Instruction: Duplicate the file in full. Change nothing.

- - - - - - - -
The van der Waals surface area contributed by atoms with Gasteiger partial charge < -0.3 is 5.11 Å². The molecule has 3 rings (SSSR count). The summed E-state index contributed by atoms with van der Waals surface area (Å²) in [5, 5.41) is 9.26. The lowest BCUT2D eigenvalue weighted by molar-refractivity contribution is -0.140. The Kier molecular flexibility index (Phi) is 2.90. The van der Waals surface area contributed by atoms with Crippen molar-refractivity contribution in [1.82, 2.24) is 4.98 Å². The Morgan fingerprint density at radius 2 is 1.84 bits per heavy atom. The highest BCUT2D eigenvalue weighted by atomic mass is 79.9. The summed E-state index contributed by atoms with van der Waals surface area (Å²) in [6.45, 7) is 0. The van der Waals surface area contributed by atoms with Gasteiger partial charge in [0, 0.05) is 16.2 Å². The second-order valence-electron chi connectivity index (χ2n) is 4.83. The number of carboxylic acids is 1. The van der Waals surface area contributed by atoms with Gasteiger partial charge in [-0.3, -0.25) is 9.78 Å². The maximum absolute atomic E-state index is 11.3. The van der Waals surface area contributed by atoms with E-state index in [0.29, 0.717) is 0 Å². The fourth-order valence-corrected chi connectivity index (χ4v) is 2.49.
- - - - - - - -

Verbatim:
The van der Waals surface area contributed by atoms with Gasteiger partial charge < -0.3 is 5.11 Å². The molecule has 3 rings (SSSR count). The summed E-state index contributed by atoms with van der Waals surface area (Å²) in [5, 5.41) is 9.26. The lowest BCUT2D eigenvalue weighted by molar-refractivity contribution is -0.140. The Kier molecular flexibility index (Phi) is 2.90. The van der Waals surface area contributed by atoms with Crippen molar-refractivity contribution in [1.82, 2.24) is 4.98 Å². The Morgan fingerprint density at radius 2 is 1.84 bits per heavy atom. The highest BCUT2D eigenvalue weighted by atomic mass is 79.9. The summed E-state index contributed by atoms with van der Waals surface area (Å²) in [6.45, 7) is 0. The van der Waals surface area contributed by atoms with Gasteiger partial charge in [0, 0.05) is 16.2 Å². The second-order valence-electron chi connectivity index (χ2n) is 4.83. The number of carboxylic acids is 1. The van der Waals surface area contributed by atoms with Gasteiger partial charge in [-0.3, -0.25) is 9.78 Å². The maximum absolute atomic E-state index is 11.3. The van der Waals surface area contributed by atoms with E-state index in [0.29, 0.717) is 0 Å². The fourth-order valence-corrected chi connectivity index (χ4v) is 2.49.